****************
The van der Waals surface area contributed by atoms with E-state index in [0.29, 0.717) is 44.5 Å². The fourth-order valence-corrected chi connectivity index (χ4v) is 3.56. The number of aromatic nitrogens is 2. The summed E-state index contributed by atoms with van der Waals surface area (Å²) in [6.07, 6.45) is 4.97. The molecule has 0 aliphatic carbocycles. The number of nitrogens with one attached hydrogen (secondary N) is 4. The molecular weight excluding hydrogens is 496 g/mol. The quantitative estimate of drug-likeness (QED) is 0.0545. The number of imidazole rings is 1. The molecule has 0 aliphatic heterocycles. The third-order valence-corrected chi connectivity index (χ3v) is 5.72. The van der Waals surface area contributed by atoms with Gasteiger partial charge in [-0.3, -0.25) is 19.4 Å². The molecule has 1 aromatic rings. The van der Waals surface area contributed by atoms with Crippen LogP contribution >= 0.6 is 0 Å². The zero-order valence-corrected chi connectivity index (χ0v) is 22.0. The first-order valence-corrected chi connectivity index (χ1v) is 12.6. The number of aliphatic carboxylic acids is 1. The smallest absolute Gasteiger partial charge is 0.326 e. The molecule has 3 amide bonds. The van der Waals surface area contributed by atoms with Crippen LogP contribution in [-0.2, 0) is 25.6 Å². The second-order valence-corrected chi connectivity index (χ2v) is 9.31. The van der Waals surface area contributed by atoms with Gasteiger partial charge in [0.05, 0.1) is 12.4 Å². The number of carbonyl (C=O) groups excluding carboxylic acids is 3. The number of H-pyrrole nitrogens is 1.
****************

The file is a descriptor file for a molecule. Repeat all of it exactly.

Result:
The van der Waals surface area contributed by atoms with E-state index in [0.29, 0.717) is 44.5 Å². The fourth-order valence-corrected chi connectivity index (χ4v) is 3.56. The number of aromatic nitrogens is 2. The summed E-state index contributed by atoms with van der Waals surface area (Å²) in [6.07, 6.45) is 4.97. The molecule has 0 aliphatic carbocycles. The number of nitrogens with one attached hydrogen (secondary N) is 4. The molecular weight excluding hydrogens is 496 g/mol. The quantitative estimate of drug-likeness (QED) is 0.0545. The number of imidazole rings is 1. The molecule has 0 aliphatic heterocycles. The third-order valence-corrected chi connectivity index (χ3v) is 5.72. The van der Waals surface area contributed by atoms with Gasteiger partial charge in [-0.3, -0.25) is 19.4 Å². The molecule has 1 aromatic rings. The van der Waals surface area contributed by atoms with Crippen LogP contribution >= 0.6 is 0 Å². The zero-order valence-corrected chi connectivity index (χ0v) is 22.0. The first-order valence-corrected chi connectivity index (χ1v) is 12.6. The number of aliphatic carboxylic acids is 1. The smallest absolute Gasteiger partial charge is 0.326 e. The molecule has 3 amide bonds. The van der Waals surface area contributed by atoms with Crippen LogP contribution in [-0.2, 0) is 25.6 Å². The second-order valence-corrected chi connectivity index (χ2v) is 9.31. The van der Waals surface area contributed by atoms with Gasteiger partial charge in [0.05, 0.1) is 12.4 Å². The number of carbonyl (C=O) groups excluding carboxylic acids is 3. The number of H-pyrrole nitrogens is 1.